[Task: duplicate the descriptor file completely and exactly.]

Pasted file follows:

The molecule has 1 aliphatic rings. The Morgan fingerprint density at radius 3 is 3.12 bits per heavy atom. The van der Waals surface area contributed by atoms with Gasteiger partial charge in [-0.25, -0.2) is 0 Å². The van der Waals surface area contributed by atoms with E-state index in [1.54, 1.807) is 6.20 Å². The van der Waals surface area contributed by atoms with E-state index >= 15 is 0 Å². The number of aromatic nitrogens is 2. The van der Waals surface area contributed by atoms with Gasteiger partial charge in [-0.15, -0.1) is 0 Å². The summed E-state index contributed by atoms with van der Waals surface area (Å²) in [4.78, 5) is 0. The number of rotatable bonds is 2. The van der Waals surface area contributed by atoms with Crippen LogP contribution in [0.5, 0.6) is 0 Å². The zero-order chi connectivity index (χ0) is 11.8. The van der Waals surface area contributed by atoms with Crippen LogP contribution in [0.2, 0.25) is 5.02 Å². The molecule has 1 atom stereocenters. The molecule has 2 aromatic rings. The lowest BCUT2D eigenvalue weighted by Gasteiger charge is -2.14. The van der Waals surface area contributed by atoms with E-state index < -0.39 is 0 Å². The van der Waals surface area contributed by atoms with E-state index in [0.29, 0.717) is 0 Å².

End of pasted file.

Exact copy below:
The molecule has 1 aliphatic rings. The Morgan fingerprint density at radius 3 is 3.12 bits per heavy atom. The van der Waals surface area contributed by atoms with Gasteiger partial charge in [-0.25, -0.2) is 0 Å². The van der Waals surface area contributed by atoms with E-state index in [1.54, 1.807) is 6.20 Å². The van der Waals surface area contributed by atoms with E-state index >= 15 is 0 Å². The number of aromatic nitrogens is 2. The van der Waals surface area contributed by atoms with Gasteiger partial charge in [-0.15, -0.1) is 0 Å². The summed E-state index contributed by atoms with van der Waals surface area (Å²) in [4.78, 5) is 0. The number of rotatable bonds is 2. The van der Waals surface area contributed by atoms with Crippen LogP contribution in [0.5, 0.6) is 0 Å². The zero-order chi connectivity index (χ0) is 11.8. The van der Waals surface area contributed by atoms with Crippen LogP contribution in [0.2, 0.25) is 5.02 Å². The molecule has 1 atom stereocenters. The molecule has 2 aromatic rings. The lowest BCUT2D eigenvalue weighted by Gasteiger charge is -2.14. The van der Waals surface area contributed by atoms with E-state index < -0.39 is 0 Å². The van der Waals surface area contributed by atoms with E-state index in [0.29, 0.717) is 0 Å².